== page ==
St Mary's, Pilleth
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Pilleth is a small village south of Knighton in Radnorshire. It is the site of the ancient church and well of St. Mary’s which stands on Bryn Glas Hill overlooking the River Lugg, as it makes it way to Presteigne.
- Pwll-y-Llethr –from Welsh for The Pit on the Slope, which could refer to the healing well of the church of St Mary
- Pill Lledd – meaning The Wide Refuge
Well and the church
It is thought by historians that Pilleth has been a place of worship since the foundations of the early Celtic Christian church, its location founded on the well here. Throughout the Middle Ages pilgrims came to the holy well, reputed to have healing properties for the eyes in particular. The church was much frequented in the Middle Ages, with the current structure dating mainly from the 13th century, the tower from the 14th century, and its single bell from circa 1450.
The church was greatly damaged during a battle in 1402 battle. In 1894 a fire destroyed much of the ancient woodwork, with surviving items transferred to other local churches.
As a result of new cottages being built, the village began to grow again in late Victorian times to a population of over 100. In 1909 Edward Whitehead, a London lawyer resident in Nant-y-Groes, engaged Sir Walter Tapper who installed a temporary roof and the stone steps on the southern side.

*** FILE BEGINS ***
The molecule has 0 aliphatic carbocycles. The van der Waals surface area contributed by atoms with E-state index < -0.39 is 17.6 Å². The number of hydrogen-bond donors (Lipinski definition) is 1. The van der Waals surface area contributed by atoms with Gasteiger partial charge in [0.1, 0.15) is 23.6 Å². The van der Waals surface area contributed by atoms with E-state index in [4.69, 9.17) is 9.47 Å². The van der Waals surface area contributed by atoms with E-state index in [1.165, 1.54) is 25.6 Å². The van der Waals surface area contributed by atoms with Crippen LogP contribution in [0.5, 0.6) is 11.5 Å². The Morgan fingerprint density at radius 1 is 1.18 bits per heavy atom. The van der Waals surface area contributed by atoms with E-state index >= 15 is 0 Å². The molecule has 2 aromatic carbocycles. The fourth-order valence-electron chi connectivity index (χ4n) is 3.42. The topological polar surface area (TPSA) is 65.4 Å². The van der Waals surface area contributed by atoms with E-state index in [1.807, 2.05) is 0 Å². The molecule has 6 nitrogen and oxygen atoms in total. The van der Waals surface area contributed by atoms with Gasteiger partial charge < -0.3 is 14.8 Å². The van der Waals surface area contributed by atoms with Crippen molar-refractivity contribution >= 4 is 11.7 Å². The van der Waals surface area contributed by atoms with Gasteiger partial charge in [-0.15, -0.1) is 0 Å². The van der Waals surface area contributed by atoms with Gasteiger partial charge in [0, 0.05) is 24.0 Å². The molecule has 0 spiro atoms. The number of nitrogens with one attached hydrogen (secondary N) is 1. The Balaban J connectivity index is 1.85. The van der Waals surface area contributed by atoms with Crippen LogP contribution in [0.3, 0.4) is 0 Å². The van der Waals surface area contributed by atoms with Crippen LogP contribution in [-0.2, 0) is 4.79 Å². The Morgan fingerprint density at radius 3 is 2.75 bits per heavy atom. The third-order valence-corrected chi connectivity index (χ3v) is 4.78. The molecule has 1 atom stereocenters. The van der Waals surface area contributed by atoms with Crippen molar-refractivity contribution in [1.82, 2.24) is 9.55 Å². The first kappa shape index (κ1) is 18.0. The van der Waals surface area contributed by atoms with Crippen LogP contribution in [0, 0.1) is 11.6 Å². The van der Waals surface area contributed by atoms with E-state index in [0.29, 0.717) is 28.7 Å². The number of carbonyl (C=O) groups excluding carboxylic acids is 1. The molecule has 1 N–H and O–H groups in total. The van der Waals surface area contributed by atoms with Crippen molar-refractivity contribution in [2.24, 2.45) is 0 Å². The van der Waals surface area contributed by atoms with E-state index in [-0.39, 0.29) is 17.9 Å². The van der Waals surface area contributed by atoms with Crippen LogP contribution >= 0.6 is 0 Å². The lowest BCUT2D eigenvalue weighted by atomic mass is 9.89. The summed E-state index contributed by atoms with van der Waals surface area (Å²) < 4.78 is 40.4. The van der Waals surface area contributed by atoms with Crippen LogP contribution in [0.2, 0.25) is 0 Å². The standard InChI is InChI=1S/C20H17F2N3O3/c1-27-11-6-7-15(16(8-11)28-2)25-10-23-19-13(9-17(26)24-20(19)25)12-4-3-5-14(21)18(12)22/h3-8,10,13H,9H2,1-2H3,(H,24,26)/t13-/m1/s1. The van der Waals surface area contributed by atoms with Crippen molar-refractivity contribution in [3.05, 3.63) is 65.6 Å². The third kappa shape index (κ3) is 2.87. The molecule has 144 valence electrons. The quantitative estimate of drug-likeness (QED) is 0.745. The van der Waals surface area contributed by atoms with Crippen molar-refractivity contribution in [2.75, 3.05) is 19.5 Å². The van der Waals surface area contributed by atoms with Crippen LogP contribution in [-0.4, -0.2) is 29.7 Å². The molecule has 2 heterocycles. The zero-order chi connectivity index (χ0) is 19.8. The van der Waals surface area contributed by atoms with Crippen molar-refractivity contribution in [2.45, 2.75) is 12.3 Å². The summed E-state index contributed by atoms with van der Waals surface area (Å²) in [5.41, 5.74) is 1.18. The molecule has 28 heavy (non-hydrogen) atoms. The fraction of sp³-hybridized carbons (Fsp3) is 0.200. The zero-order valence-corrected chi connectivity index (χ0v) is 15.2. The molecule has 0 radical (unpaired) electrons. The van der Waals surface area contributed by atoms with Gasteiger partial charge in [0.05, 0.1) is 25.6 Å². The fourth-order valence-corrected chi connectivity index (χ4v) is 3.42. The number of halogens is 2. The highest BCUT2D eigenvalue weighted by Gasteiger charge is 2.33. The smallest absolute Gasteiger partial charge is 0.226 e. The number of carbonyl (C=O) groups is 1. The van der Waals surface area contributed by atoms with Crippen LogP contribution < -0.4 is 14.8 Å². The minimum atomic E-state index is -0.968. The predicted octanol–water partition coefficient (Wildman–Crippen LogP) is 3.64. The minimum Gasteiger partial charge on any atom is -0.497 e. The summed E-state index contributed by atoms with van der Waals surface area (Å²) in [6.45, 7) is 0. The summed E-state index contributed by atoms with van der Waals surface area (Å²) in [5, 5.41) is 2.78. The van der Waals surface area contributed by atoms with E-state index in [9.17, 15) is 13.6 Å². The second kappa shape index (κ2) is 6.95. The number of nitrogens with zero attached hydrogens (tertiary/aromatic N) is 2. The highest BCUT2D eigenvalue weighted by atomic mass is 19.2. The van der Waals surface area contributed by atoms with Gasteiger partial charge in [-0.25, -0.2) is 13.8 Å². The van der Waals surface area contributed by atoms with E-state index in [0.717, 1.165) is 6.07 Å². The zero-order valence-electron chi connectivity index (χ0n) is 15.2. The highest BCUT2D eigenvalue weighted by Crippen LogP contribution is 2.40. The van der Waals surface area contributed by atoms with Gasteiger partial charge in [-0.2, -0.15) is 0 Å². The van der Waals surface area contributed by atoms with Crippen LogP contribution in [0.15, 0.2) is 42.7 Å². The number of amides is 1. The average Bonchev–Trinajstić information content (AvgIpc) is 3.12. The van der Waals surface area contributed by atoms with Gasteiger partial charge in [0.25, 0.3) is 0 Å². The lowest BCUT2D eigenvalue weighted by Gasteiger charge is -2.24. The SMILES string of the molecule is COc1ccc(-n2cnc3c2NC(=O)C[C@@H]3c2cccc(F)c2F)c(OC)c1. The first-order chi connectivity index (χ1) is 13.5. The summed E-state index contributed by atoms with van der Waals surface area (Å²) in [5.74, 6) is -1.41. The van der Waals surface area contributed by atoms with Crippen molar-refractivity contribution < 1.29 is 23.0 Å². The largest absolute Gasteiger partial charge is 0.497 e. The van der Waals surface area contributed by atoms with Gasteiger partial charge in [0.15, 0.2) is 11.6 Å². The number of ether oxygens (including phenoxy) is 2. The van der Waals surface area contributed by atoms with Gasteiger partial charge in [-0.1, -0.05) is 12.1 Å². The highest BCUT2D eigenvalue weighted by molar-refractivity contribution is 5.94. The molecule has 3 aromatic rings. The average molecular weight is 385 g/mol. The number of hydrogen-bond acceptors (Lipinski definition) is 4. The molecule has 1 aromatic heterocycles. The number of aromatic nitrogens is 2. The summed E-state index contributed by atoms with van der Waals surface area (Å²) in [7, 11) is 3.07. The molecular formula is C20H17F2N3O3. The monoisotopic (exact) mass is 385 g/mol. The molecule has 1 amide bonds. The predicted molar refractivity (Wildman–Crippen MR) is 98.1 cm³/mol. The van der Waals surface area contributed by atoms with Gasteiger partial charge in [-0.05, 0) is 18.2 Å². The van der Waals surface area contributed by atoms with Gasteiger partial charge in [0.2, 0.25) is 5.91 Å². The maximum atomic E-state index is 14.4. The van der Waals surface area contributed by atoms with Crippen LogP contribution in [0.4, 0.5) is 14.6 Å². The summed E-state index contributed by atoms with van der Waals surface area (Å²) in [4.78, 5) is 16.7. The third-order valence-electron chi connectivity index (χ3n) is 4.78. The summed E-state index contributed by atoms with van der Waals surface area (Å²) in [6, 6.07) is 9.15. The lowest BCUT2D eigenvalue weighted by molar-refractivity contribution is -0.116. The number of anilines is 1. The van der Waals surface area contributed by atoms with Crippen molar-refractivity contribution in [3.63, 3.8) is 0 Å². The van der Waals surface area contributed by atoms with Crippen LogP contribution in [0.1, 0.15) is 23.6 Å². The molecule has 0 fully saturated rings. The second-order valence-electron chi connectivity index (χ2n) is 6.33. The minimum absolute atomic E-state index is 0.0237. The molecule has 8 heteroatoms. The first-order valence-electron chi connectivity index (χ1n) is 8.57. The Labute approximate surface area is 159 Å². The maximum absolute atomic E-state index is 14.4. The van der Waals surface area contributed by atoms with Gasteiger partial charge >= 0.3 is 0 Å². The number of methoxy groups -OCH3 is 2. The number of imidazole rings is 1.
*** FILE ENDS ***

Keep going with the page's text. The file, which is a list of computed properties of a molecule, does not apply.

After the sword, breastplate and set of spurs reportedly belonging to Sir John Price were stolen in the 1990s, The Friends of Pilleth was formed to help raise funds for the restoration and ongoing maintenance of St Mary’s. A major programme of restoration was undertaken in 2002-2004, partly funded by a grant from lottery funds.
Battle of Bryn Glas
Pilleth was also the location of one of the most important battles in Welsh history. On 22 June 1402 during the battle of Battle of Bryn Glas, the forces of Owain Glyndŵr defeated the forces of King Henry IV commanded by Sir Edmund Mortimer, Lord of the March. Glyndŵr's force went on to sack and burn Leominster.
The Battle of Pilleth was subsequently mentioned by Shakespeare in Henry IV, Part 1.
In the 19th century four redwood Wellingtonia trees (Sequoiadendron giganteum) were planted after the discovery of a large burial ground from the battle.